Chaz Brenchley says on his web site that the title of book #2 in the Outremer series was the start of everything. Apparently one of the towers in the Krak des Chevaliers is called the Tower of the Kingís Daughter. That set Brenchleyís imagination working, and from that a six-volume series flowed. Thatís writing in a nutshell for you. Easy, isnít it?
Well, except that you have to do all that stuff about plot and characters and so on, which Brenchley continues to do admirably. In Tower of the Kingís Daughter Julianne gets married and Marron discovers that being a squire to Sieur Anton díEscrivey is not much easier than being a Brother Ransomer. We also learn much more about the background to the story.
In some ways book #2 feels more like the second half of volume #1 of the UK trilogy rather than volume #2 of the six-book US series. Much of what was mysterious in The Devil in the Dust is explained. Much of the background, we could have guessed. But Brenchley also neatly torpedoes a whole set of expected outcomes that would have eventuated had this series been written to the classic fantasy formula. So no, it now seems highly unlikely that Julianne will end up with Sieur Anton. And if Marron is going to end up partnered with anyone there are going to have to be some major developments to get him out of his current predicament.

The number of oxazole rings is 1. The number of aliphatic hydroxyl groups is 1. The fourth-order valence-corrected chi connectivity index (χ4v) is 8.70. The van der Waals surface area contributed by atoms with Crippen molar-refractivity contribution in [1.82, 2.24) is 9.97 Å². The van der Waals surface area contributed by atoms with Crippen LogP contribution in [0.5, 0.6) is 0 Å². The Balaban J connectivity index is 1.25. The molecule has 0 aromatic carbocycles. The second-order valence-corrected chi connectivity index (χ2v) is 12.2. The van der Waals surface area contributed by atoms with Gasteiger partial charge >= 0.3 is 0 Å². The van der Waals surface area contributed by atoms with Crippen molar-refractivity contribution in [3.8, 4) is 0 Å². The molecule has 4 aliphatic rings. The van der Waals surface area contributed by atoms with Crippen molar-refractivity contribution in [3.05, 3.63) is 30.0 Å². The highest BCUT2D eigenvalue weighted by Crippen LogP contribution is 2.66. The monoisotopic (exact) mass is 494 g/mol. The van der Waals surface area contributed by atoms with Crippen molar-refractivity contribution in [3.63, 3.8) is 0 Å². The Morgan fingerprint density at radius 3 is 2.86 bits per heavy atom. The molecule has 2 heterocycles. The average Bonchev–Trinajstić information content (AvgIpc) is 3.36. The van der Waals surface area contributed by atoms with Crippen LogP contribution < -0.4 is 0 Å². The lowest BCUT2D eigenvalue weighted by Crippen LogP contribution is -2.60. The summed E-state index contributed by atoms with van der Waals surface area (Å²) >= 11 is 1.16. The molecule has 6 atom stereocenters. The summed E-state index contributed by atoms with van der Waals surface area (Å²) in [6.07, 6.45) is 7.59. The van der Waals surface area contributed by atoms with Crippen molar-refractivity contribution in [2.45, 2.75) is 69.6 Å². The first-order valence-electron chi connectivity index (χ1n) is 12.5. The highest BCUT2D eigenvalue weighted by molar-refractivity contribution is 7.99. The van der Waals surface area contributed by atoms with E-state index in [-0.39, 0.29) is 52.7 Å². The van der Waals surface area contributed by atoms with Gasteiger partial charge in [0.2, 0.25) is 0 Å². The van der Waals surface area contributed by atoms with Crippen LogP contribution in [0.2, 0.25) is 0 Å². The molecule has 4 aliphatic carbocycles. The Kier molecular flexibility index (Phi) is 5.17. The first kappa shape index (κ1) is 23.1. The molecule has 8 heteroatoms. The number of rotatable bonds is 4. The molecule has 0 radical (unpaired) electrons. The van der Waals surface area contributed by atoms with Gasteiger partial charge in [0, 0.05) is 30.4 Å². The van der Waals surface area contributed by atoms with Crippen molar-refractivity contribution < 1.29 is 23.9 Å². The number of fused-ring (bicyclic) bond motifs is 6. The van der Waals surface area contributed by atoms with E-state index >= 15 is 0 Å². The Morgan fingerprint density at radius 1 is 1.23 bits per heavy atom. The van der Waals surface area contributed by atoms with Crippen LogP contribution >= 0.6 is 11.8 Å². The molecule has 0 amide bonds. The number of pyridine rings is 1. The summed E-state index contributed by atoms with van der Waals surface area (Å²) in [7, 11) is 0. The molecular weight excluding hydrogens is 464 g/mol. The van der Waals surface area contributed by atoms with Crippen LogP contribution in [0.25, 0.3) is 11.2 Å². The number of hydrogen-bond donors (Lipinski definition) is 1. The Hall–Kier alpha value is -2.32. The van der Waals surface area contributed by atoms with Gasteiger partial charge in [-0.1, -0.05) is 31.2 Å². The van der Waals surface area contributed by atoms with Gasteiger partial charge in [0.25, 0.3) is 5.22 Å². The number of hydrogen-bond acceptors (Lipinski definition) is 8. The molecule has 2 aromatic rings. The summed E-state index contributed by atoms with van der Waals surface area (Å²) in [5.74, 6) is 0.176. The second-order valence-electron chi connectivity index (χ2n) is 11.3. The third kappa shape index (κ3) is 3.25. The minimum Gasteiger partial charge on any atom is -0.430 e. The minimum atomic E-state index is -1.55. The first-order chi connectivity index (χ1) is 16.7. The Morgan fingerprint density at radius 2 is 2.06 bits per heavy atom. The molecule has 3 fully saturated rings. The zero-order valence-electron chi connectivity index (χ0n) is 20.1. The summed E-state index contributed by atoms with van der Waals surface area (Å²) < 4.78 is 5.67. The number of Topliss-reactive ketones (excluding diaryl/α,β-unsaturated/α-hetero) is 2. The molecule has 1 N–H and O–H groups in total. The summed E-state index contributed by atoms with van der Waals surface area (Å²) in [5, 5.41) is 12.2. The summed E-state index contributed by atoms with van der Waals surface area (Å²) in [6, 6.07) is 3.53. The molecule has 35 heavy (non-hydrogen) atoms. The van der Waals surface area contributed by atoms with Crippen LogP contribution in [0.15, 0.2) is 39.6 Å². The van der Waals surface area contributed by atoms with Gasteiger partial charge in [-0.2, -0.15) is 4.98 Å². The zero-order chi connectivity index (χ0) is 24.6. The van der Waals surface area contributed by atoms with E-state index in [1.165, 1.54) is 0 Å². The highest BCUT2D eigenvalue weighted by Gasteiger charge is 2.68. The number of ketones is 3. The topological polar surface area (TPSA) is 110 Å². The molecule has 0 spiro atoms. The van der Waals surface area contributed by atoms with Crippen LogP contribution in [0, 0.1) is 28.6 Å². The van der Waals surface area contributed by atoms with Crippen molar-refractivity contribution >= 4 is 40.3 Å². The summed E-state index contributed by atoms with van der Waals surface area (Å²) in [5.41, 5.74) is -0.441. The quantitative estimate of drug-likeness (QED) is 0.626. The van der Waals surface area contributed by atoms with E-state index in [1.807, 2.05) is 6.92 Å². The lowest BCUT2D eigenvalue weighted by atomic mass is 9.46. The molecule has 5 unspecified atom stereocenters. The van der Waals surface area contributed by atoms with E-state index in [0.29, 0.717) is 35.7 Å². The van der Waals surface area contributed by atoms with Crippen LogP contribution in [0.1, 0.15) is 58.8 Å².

"What predicament?" I hear you ask. Ah, well you will have to read the books. Suffice it to say that Tower of the Kingís Daughter has a lot more magic in it than The Devil in the Dust. And yes, it does have something to do with the resolution, but no way can this be counted an easy get-out.